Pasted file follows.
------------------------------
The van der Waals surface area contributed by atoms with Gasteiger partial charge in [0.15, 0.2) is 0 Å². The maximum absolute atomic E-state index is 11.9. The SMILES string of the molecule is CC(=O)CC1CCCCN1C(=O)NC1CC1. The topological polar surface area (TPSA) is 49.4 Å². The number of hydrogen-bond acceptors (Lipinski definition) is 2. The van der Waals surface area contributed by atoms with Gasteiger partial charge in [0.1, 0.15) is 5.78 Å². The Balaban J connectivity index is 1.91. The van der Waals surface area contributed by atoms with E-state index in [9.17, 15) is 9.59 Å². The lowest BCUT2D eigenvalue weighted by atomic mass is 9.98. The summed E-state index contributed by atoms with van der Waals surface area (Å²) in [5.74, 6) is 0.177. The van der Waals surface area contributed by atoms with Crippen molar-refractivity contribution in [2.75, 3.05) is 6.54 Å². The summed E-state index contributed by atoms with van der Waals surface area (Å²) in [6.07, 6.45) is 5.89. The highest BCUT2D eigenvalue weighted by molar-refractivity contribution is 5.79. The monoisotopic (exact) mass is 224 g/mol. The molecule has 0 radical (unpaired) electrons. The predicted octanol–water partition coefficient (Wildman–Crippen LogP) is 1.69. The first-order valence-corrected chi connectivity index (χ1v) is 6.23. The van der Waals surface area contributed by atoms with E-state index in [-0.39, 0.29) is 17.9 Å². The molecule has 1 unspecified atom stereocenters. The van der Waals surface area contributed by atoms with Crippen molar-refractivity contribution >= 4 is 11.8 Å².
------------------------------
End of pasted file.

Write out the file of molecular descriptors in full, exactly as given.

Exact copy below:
The van der Waals surface area contributed by atoms with Gasteiger partial charge in [0.15, 0.2) is 0 Å². The maximum absolute atomic E-state index is 11.9. The SMILES string of the molecule is CC(=O)CC1CCCCN1C(=O)NC1CC1. The topological polar surface area (TPSA) is 49.4 Å². The number of hydrogen-bond acceptors (Lipinski definition) is 2. The van der Waals surface area contributed by atoms with Gasteiger partial charge in [0.1, 0.15) is 5.78 Å². The Balaban J connectivity index is 1.91. The van der Waals surface area contributed by atoms with E-state index in [9.17, 15) is 9.59 Å². The lowest BCUT2D eigenvalue weighted by atomic mass is 9.98. The summed E-state index contributed by atoms with van der Waals surface area (Å²) in [5.74, 6) is 0.177. The van der Waals surface area contributed by atoms with Crippen molar-refractivity contribution in [2.75, 3.05) is 6.54 Å². The summed E-state index contributed by atoms with van der Waals surface area (Å²) in [6.07, 6.45) is 5.89. The highest BCUT2D eigenvalue weighted by molar-refractivity contribution is 5.79. The monoisotopic (exact) mass is 224 g/mol. The molecule has 0 radical (unpaired) electrons. The predicted octanol–water partition coefficient (Wildman–Crippen LogP) is 1.69. The first-order valence-corrected chi connectivity index (χ1v) is 6.23. The van der Waals surface area contributed by atoms with E-state index in [-0.39, 0.29) is 17.9 Å². The molecule has 1 unspecified atom stereocenters. The van der Waals surface area contributed by atoms with Crippen molar-refractivity contribution >= 4 is 11.8 Å².